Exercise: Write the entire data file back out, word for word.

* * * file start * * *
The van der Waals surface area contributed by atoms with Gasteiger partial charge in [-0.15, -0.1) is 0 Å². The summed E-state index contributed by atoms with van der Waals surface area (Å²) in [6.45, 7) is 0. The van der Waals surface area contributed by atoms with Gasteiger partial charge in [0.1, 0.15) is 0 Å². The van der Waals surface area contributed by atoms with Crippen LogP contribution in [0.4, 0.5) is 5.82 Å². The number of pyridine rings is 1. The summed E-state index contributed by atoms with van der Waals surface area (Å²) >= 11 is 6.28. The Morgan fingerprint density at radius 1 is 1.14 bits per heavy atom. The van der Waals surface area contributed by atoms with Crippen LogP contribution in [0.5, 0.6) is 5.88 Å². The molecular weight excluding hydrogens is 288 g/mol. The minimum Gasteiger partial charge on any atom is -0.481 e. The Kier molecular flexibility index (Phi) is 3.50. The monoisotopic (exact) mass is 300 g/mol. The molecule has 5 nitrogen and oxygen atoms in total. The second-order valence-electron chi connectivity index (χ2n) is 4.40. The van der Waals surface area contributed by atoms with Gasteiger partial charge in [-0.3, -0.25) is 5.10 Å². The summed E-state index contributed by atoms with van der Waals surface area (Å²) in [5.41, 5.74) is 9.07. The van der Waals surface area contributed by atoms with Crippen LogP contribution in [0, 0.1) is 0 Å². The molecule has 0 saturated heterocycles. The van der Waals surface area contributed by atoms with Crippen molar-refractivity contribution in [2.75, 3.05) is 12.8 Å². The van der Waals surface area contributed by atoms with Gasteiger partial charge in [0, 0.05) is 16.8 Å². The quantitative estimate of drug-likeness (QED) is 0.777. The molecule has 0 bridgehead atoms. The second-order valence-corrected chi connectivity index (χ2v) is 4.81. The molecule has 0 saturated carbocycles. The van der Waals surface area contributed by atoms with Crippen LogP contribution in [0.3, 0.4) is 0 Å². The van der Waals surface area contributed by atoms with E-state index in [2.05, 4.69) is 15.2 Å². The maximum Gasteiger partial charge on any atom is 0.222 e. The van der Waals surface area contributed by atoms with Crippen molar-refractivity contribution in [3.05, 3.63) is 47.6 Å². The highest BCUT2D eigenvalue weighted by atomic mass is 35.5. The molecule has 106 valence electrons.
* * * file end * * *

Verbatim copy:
The van der Waals surface area contributed by atoms with Gasteiger partial charge in [-0.15, -0.1) is 0 Å². The summed E-state index contributed by atoms with van der Waals surface area (Å²) in [6.45, 7) is 0. The van der Waals surface area contributed by atoms with Gasteiger partial charge in [0.1, 0.15) is 0 Å². The van der Waals surface area contributed by atoms with Crippen LogP contribution in [0.4, 0.5) is 5.82 Å². The number of pyridine rings is 1. The summed E-state index contributed by atoms with van der Waals surface area (Å²) >= 11 is 6.28. The Morgan fingerprint density at radius 1 is 1.14 bits per heavy atom. The van der Waals surface area contributed by atoms with Crippen LogP contribution in [0.5, 0.6) is 5.88 Å². The molecular weight excluding hydrogens is 288 g/mol. The minimum Gasteiger partial charge on any atom is -0.481 e. The Kier molecular flexibility index (Phi) is 3.50. The monoisotopic (exact) mass is 300 g/mol. The molecule has 5 nitrogen and oxygen atoms in total. The second-order valence-electron chi connectivity index (χ2n) is 4.40. The van der Waals surface area contributed by atoms with Gasteiger partial charge in [-0.3, -0.25) is 5.10 Å². The summed E-state index contributed by atoms with van der Waals surface area (Å²) in [5.41, 5.74) is 9.07. The van der Waals surface area contributed by atoms with Crippen LogP contribution in [0, 0.1) is 0 Å². The molecule has 0 saturated heterocycles. The van der Waals surface area contributed by atoms with Crippen molar-refractivity contribution in [2.75, 3.05) is 12.8 Å². The van der Waals surface area contributed by atoms with Gasteiger partial charge in [0, 0.05) is 16.8 Å². The quantitative estimate of drug-likeness (QED) is 0.777. The molecule has 0 bridgehead atoms. The second-order valence-corrected chi connectivity index (χ2v) is 4.81. The molecule has 0 saturated carbocycles. The van der Waals surface area contributed by atoms with Crippen LogP contribution in [0.3, 0.4) is 0 Å². The van der Waals surface area contributed by atoms with E-state index in [2.05, 4.69) is 15.2 Å². The maximum Gasteiger partial charge on any atom is 0.222 e. The van der Waals surface area contributed by atoms with Crippen molar-refractivity contribution in [3.05, 3.63) is 47.6 Å². The highest BCUT2D eigenvalue weighted by atomic mass is 35.5. The molecule has 106 valence electrons.